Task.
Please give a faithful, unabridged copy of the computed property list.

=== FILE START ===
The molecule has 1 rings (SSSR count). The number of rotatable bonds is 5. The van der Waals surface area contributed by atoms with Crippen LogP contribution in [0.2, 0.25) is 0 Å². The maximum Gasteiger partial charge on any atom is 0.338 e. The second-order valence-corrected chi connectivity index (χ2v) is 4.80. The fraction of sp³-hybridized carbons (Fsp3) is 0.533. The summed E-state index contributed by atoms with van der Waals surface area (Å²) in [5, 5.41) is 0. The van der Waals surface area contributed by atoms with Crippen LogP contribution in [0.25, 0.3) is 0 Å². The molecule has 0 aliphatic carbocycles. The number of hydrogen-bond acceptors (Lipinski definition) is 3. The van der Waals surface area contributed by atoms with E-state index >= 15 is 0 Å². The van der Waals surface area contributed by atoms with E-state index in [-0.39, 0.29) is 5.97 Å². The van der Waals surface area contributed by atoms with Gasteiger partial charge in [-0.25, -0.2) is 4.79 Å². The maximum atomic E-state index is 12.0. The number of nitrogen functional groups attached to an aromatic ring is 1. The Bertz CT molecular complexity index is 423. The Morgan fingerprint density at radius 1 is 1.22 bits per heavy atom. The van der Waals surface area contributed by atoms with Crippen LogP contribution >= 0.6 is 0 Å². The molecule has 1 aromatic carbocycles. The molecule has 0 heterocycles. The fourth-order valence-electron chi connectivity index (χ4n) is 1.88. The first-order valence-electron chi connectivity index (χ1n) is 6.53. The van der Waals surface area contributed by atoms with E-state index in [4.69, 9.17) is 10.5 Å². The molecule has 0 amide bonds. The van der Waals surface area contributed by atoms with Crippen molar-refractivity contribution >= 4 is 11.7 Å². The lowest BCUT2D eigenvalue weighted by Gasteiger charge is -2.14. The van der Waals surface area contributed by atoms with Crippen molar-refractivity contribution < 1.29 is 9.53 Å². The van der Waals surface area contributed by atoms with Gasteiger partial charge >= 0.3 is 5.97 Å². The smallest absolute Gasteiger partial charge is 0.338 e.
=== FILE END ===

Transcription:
The molecule has 1 rings (SSSR count). The number of rotatable bonds is 5. The van der Waals surface area contributed by atoms with Crippen LogP contribution in [0.2, 0.25) is 0 Å². The maximum Gasteiger partial charge on any atom is 0.338 e. The second-order valence-corrected chi connectivity index (χ2v) is 4.80. The fraction of sp³-hybridized carbons (Fsp3) is 0.533. The summed E-state index contributed by atoms with van der Waals surface area (Å²) in [5, 5.41) is 0. The van der Waals surface area contributed by atoms with Crippen LogP contribution in [0.25, 0.3) is 0 Å². The molecule has 0 aliphatic carbocycles. The number of hydrogen-bond acceptors (Lipinski definition) is 3. The van der Waals surface area contributed by atoms with E-state index >= 15 is 0 Å². The van der Waals surface area contributed by atoms with E-state index in [-0.39, 0.29) is 5.97 Å². The van der Waals surface area contributed by atoms with Gasteiger partial charge in [-0.25, -0.2) is 4.79 Å². The maximum atomic E-state index is 12.0. The number of nitrogen functional groups attached to an aromatic ring is 1. The Bertz CT molecular complexity index is 423. The Morgan fingerprint density at radius 1 is 1.22 bits per heavy atom. The van der Waals surface area contributed by atoms with Crippen LogP contribution >= 0.6 is 0 Å². The molecule has 1 aromatic carbocycles. The molecule has 0 heterocycles. The fourth-order valence-electron chi connectivity index (χ4n) is 1.88. The first-order valence-electron chi connectivity index (χ1n) is 6.53. The van der Waals surface area contributed by atoms with E-state index in [4.69, 9.17) is 10.5 Å². The molecule has 0 amide bonds. The van der Waals surface area contributed by atoms with Crippen molar-refractivity contribution >= 4 is 11.7 Å². The lowest BCUT2D eigenvalue weighted by Gasteiger charge is -2.14. The van der Waals surface area contributed by atoms with Crippen molar-refractivity contribution < 1.29 is 9.53 Å². The van der Waals surface area contributed by atoms with Gasteiger partial charge >= 0.3 is 5.97 Å². The smallest absolute Gasteiger partial charge is 0.338 e.